Video appunto: Orwell, George - Life, first hand experiences and works

George Orwell



Life



Born Eric Blair in India in 1903, Orwell was the son of a minor colonial official. He was educated first at the school of St. Cyprian's at Eton. Here he could not stand the lack of privacy, the humiliating punishments, the pressure to conform to the values of the English public school tradition(such as competition or the rigid adherence to discipline).
As a consequence he began to develop as independent-minded personality, indifference to accepted values and professed socialism and atheism. On leaving school he passed the India Office examinations for the Indian Imperial Police. However 5 years later he left it and decided not to return because he wanted to breast away from British Imperialism(he could stand the dominion over other men).

First hand experiences



Back in London, he started a social experiment: he spent short periods living in common lodging-houses, looking for the company of outcasts(down-and-outs) in order to directly experience poverty and learn about the institutions of those people.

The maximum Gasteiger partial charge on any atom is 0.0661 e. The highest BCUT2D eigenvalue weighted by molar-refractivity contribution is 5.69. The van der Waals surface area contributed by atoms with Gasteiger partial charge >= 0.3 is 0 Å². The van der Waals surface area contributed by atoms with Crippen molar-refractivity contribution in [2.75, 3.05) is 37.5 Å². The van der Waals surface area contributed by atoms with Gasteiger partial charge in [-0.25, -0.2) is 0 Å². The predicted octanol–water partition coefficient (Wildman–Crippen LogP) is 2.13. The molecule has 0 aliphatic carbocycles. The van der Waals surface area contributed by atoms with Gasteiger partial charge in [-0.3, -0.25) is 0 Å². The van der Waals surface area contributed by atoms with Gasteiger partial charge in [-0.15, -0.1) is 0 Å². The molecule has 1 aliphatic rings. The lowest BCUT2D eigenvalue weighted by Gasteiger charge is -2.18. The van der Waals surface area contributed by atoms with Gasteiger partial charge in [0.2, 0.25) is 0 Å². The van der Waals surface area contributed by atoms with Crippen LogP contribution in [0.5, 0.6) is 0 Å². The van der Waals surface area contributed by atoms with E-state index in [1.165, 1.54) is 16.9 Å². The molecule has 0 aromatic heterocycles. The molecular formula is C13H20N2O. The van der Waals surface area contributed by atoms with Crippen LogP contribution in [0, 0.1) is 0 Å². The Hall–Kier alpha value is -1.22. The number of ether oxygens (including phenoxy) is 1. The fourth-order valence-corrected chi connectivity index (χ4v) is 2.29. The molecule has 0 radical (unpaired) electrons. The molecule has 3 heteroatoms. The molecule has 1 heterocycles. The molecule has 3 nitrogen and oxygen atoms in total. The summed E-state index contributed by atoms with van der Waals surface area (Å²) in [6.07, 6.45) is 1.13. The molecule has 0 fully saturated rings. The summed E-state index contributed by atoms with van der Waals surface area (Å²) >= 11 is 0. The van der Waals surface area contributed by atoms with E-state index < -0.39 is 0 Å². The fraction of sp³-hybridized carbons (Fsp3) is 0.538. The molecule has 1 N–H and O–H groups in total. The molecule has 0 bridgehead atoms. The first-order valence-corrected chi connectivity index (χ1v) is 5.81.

Then he travel to Paris when he decided to publish his works with the pseudonym of George Orwell. He chose:
•the name George because it was English and so suggested plain speaking and common sense;
•the surname Orwell because it was the name of a river he liked.
After the publication of works and their travel in Spain, the Orwells adopted an infant child and called him Richard, but they died soon because of their poor health.

Works


- "Down and Out in Paris and London"(1933) was the 1st non-fiction narrative about the description of his experience among the poor;
- "Burmese Days"(1934)a book about his colonial experience;
- "The Road to Wigan Pier"(1937)a report he was commissioned to investigate conditions among the miners, factory workers and unemployed;
- "Homage to Catalonia"(1938), a recall of his experience in Spain: in 1936 Orwell went to Catalonia with his wife to report on the Spanish Civil War. In Barcelona he joined the Workers's Party of Marxist Unification;
- when the II World War broke out, Orwell, in London, joined to the BBC(broadcasting cultural and political programmes to India). In 1943 he became literary editor of Tribune(socialist weekly);
- he also began writing "Animal Farm" published in 1945*;
- Orwell's last book, “1984” was his most original novel: it was published in 1949 and soon became a best-seller.

Social themes



Grateful to Dickens in the choice of social themes, Orwell expressed a vision of human fraternity and misery caused by poverty and deprivation. He insisted on tolerance, justice and decency in human relationships. On the other hand he was against the increasing artificiality of urban civilization and he helped his readers to recognize totalitarianism which violated any form of liberty.